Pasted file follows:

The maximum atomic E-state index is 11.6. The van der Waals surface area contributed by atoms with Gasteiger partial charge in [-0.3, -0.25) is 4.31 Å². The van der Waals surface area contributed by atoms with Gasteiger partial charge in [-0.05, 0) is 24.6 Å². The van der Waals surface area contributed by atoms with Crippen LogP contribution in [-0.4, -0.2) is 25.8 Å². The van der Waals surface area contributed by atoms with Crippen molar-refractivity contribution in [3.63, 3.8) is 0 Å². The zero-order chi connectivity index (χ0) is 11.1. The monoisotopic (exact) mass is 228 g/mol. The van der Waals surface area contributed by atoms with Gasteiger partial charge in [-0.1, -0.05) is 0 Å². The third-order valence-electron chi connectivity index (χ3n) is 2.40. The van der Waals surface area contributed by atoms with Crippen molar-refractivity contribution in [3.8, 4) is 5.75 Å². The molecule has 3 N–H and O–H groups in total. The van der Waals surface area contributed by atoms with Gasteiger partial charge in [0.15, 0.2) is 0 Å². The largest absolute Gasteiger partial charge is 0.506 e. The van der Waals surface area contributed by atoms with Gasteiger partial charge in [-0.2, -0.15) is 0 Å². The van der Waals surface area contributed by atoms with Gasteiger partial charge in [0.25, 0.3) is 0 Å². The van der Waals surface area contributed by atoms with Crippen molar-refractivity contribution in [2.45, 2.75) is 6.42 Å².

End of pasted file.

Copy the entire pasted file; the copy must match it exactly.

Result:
The maximum atomic E-state index is 11.6. The van der Waals surface area contributed by atoms with Gasteiger partial charge in [-0.3, -0.25) is 4.31 Å². The van der Waals surface area contributed by atoms with Gasteiger partial charge in [-0.05, 0) is 24.6 Å². The van der Waals surface area contributed by atoms with Crippen LogP contribution in [-0.4, -0.2) is 25.8 Å². The van der Waals surface area contributed by atoms with Crippen molar-refractivity contribution in [3.63, 3.8) is 0 Å². The zero-order chi connectivity index (χ0) is 11.1. The monoisotopic (exact) mass is 228 g/mol. The van der Waals surface area contributed by atoms with Gasteiger partial charge in [-0.1, -0.05) is 0 Å². The third-order valence-electron chi connectivity index (χ3n) is 2.40. The van der Waals surface area contributed by atoms with Crippen molar-refractivity contribution in [3.8, 4) is 5.75 Å². The molecule has 3 N–H and O–H groups in total. The van der Waals surface area contributed by atoms with Gasteiger partial charge in [0.15, 0.2) is 0 Å². The largest absolute Gasteiger partial charge is 0.506 e. The van der Waals surface area contributed by atoms with Gasteiger partial charge in [-0.2, -0.15) is 0 Å². The van der Waals surface area contributed by atoms with Gasteiger partial charge in [0.25, 0.3) is 0 Å². The van der Waals surface area contributed by atoms with Crippen molar-refractivity contribution in [2.45, 2.75) is 6.42 Å².